The Florida State basketball team dropped another contest to a beatable foe in Clemson. This time it was in a must-win situation. Why can't the Seminoles play with the intensity they have at stretches this season?

Florida State basketball coach Leonard Hamilton has mentioned more than once this season that maybe coaching the minds of his young team could be more important than coaxing additional physical effort out of their bodies.

It has never been more evident that he's right. In FSU's latest head-scratching defeat – a 56-54 setback against Clemson, the Seminoles came without the necessary intensity and focus that the Tigers exhibited in victory.

Deja vu all over again. And again.

All the talent and potential wearing garnet and gold weren't enough to combat the cognitive absence that the Seminoles took to the hardwood Wednesday night.

As always, FSU had its stretches. They got a stellar 20-point performance from Alexander Johnson. They shot 47 percent from the floor.

Offsetting that in Jekyll-like fashion were 22 turnovers and several more irritating mental errors. Illustrating that was senior leader Adam Waleskowski B.S.ing his way to a technical foul that cost his team two points in a two-point contest.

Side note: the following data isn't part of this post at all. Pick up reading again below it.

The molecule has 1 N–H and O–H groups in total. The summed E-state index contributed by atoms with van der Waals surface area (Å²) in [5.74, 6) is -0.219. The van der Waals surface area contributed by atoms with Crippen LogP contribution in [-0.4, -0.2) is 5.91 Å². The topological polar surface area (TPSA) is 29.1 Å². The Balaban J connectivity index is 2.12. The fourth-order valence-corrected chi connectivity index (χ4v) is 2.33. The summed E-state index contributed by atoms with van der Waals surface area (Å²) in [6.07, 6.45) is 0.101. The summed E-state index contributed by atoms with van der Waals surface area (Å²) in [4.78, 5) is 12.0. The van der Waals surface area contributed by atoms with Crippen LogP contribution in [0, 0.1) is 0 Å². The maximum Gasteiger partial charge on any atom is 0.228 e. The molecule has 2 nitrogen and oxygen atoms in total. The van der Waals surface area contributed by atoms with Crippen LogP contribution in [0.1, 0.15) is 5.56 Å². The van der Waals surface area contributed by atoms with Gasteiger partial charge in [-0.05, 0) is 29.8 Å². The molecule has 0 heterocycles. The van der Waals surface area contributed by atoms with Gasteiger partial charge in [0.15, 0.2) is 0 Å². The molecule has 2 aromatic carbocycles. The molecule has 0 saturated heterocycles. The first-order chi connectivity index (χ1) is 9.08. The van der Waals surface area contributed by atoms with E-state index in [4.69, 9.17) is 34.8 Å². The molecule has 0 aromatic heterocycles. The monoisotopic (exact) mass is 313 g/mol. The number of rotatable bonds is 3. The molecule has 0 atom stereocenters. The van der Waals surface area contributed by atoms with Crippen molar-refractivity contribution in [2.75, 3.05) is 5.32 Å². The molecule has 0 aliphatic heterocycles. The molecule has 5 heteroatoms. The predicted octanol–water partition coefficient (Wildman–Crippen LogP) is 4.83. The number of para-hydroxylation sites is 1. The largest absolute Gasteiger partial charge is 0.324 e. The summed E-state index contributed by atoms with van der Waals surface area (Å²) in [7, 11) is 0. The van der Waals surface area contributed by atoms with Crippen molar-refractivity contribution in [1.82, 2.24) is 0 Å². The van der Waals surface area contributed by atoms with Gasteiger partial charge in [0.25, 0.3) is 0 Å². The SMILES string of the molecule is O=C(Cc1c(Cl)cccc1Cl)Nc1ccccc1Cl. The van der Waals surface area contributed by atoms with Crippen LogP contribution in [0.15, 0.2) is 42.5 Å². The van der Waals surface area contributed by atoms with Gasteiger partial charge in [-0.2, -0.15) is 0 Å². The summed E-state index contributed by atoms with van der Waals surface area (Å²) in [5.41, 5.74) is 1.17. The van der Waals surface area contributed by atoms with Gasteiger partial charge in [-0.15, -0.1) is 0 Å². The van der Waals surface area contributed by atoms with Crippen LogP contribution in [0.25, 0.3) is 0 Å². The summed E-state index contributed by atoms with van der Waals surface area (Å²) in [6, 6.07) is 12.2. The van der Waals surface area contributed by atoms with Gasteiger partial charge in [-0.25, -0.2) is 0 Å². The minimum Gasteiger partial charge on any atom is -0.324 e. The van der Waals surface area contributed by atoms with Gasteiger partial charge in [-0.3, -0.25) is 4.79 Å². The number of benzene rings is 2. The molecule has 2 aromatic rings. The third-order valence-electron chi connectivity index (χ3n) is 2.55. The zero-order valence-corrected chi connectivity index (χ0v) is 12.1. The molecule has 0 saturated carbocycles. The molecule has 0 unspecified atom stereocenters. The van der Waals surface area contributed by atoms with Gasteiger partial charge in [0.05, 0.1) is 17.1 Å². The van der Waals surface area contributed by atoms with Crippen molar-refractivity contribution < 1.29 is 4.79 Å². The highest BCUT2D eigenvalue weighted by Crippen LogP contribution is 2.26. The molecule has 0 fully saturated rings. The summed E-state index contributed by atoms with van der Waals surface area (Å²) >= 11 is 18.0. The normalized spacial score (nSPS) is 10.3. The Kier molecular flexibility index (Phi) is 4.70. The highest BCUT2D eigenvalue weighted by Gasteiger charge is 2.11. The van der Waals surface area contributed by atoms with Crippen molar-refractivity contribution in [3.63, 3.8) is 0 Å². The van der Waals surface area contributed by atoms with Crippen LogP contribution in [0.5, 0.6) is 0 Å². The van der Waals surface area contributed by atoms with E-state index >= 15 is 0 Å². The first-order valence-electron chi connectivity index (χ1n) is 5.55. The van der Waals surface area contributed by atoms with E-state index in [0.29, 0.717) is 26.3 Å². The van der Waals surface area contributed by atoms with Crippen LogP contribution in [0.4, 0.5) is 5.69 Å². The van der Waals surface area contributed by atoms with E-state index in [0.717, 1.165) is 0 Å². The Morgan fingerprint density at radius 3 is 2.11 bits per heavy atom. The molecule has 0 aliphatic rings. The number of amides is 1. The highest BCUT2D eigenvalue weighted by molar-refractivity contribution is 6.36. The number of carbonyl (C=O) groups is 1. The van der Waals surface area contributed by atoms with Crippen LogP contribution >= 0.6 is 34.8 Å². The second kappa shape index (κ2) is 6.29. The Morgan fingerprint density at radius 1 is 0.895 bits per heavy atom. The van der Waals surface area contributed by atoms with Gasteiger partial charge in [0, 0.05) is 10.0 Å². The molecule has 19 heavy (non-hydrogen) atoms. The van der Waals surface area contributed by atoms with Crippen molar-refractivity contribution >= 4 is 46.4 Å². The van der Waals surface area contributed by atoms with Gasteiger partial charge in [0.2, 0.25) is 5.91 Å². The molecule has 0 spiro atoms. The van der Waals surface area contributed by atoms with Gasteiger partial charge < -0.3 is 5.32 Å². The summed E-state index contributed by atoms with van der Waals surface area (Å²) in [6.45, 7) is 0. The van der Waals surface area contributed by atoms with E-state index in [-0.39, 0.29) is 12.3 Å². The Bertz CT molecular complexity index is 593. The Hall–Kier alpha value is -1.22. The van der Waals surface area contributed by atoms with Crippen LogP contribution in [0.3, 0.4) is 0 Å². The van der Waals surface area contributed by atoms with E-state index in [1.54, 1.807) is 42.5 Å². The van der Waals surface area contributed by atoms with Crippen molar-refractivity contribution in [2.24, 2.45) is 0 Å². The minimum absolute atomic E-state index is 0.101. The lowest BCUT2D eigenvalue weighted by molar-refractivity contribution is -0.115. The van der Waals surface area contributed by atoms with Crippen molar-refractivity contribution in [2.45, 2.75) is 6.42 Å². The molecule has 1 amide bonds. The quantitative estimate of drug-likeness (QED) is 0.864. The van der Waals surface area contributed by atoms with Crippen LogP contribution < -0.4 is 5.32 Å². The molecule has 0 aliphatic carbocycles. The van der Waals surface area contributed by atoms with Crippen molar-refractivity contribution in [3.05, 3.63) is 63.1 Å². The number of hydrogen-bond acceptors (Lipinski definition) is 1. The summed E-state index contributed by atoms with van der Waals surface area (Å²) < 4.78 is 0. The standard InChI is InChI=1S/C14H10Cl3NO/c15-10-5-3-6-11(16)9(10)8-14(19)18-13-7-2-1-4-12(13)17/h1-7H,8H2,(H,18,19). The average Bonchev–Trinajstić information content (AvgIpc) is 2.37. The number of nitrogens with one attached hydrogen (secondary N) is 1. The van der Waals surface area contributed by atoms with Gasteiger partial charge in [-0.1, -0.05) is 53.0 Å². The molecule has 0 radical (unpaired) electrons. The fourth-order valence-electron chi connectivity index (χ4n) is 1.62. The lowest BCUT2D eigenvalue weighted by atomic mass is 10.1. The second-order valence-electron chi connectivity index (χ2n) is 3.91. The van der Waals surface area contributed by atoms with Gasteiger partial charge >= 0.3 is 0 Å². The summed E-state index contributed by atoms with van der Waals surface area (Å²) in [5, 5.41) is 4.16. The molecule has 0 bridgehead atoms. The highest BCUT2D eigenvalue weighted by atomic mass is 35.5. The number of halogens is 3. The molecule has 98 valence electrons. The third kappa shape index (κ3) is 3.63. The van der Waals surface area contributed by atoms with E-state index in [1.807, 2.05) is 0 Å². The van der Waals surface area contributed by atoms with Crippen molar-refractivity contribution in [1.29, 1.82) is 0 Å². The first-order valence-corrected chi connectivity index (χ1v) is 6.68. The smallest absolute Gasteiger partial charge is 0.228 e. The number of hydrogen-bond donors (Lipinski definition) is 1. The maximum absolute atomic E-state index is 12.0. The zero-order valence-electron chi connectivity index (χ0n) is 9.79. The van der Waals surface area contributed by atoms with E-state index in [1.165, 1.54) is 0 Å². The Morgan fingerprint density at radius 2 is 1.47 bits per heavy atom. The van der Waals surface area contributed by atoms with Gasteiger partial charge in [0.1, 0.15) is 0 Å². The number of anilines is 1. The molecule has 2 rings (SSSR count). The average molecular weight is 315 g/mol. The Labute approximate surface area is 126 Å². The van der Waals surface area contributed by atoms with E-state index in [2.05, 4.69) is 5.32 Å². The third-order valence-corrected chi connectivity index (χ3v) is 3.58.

Patchwork stretches of glory aren't going to cut it in a conference full of basketball behemoths.

"In the ACC – regardless of who you are playing – you have to be competitive for the entire 40 minutes as a team, especially for a team of our caliber," Hamilton said. "We don't have that kind of room for error."

Hamilton and his players said they took time to pick apart and evaluate each and every one of the 28 turnovers they committed against Virginia Tech.

In tomorrow's film session, turnovers might be second on the agenda. Item number one: take notes on the opposition. And their resolve. And how they respond to adversity.

Despite being held scoreless for the first 6:17 of the game and without a field goal for nearly eight minute, Clemson held strong, fought back and returned from intermission with a 10-2 run. The Tigers also capped several critical possessions with timely shots to stave of the Seminoles in the end.

"This is part of the journey I was hoping we could avoid," Hamilton said of his team's mental inconsistency. "We all hope for those shortcuts but developing the mental and emotional part of basketball team is so much more important than the physical part."

"This team was much more competitive than we were tonight. And that's to their credit."

Next up: Miami, a team Hamilton said thrives because of its mental intensity. Which Florida State will show up?

"We just have to get focused and think everyone knows we will," Waleskowski said. "We need to take it serious."

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